Taxpayers need to know their correct filing status and be familiar with each option. The IRS Interactive Tax Assistant can help them determine their filing status.
A taxpayer’s filing status typically depends on whether they are single or married on Dec. 31, which determines their filing status for that entire year.
More than one filing status may apply in certain situations. If this is the case, taxpayers can usually choose the filing status that allows them to owe the least amount of tax, according to a news release.
When preparing and filing a tax return, the filing status affects:
- If the taxpayer is required to file a federal tax return
- If they should file a return to receive a refund
- Their standard deduction amount
- If they can claim certain credits
- The amount of tax they should pay
Here are the five filing statuses:
- Single. Normally, this status is for taxpayers who are unmarried, divorced, or legally separated under a divorce or separate maintenance decree governed by state law.
- Married filing jointly. If a taxpayer is married, they can file a joint tax return with their spouse. When a spouse passes away, the widowed spouse can usually file a joint return for that year.
- Married filing separately. Married couples can choose to file separate tax returns. When doing so, may result in less tax owed than filing a joint tax return.
- Head of a household. Unmarried taxpayers may be able to file using this status, but special rules apply. For example, the taxpayer must have paid more than half the cost of keeping up a home for themselves and a qualifying person living in the home for half the year.
- Qualifying widow or widower with dependent child. This status may apply to a taxpayer if their spouse died during one of the previous two years and they have a dependent child. Other conditions also apply.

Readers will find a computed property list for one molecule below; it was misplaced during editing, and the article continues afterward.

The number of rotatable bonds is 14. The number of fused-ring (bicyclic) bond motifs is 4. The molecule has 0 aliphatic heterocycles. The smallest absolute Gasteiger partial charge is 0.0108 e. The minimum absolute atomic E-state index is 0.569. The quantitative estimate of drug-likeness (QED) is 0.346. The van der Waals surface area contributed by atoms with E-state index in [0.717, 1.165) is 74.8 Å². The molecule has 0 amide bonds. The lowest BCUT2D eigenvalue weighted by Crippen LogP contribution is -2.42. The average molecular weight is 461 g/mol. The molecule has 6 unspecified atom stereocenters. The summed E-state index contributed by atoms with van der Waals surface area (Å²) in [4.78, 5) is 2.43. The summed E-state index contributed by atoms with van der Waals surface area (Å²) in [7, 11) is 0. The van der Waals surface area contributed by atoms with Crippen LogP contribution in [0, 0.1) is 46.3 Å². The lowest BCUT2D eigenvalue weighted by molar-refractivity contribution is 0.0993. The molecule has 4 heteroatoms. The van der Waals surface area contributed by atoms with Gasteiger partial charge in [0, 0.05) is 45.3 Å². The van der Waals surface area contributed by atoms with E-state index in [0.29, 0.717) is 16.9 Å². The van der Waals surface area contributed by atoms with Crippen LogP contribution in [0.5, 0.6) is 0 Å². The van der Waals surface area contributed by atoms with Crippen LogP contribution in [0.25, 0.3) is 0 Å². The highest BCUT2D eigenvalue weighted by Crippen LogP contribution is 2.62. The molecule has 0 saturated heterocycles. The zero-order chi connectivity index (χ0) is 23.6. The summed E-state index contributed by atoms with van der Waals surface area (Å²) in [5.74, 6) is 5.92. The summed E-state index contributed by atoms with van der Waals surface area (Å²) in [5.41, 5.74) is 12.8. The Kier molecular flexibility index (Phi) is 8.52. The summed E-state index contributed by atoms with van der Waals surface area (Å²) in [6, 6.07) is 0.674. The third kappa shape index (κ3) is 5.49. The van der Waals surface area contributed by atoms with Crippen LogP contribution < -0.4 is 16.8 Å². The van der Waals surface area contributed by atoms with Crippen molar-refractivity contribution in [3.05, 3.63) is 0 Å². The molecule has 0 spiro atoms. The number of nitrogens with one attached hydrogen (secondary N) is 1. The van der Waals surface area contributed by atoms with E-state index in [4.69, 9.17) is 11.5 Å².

More Tax Tips
The May 17 deadline for individuals to file and pay their federal income tax is fast approaching. While paying taxes is not optional, people do have options when it comes to how they pay taxes. The IRS offers a variety of ways to pay taxes.
Some taxpayers must make quarterly estimated tax payments throughout the year. This includes sole proprietors, partners, and S corporation shareholders who expect to owe $1,000 or more when they file. Individuals who participate in the gig economy might also have to make estimated payments. The deadline to pay estimated taxes remains April 15, 2021, according to a news release
Here are five ways for people who need to pay their taxes. They can:
- Pay when they e-file using their bank account, at no charge, using electronic funds withdrawal.
- Use IRS Direct Pay which allows taxpayers to pay electronically directly from their checking or savings account for free. They can choose to receive email notifications about their payments when they pay this way. Taxpayers should watch out for email schemes. IRS Direct Pay sends emails only to users who request the service.
- Pay using a payment processor by credit card, debit card, or digital wallet options. Taxpayers can make these payments online, by phone, or through the IRS2Go app.
- Make a cash payment at more than 60,000 participating retail locations nationwide. To pay with cash, visit IRS.gov and follow the instructions.
- Pay over time by applying for an online payment agreement. Once the IRS accepts an agreement, the taxpayers can make their payments in monthly installments.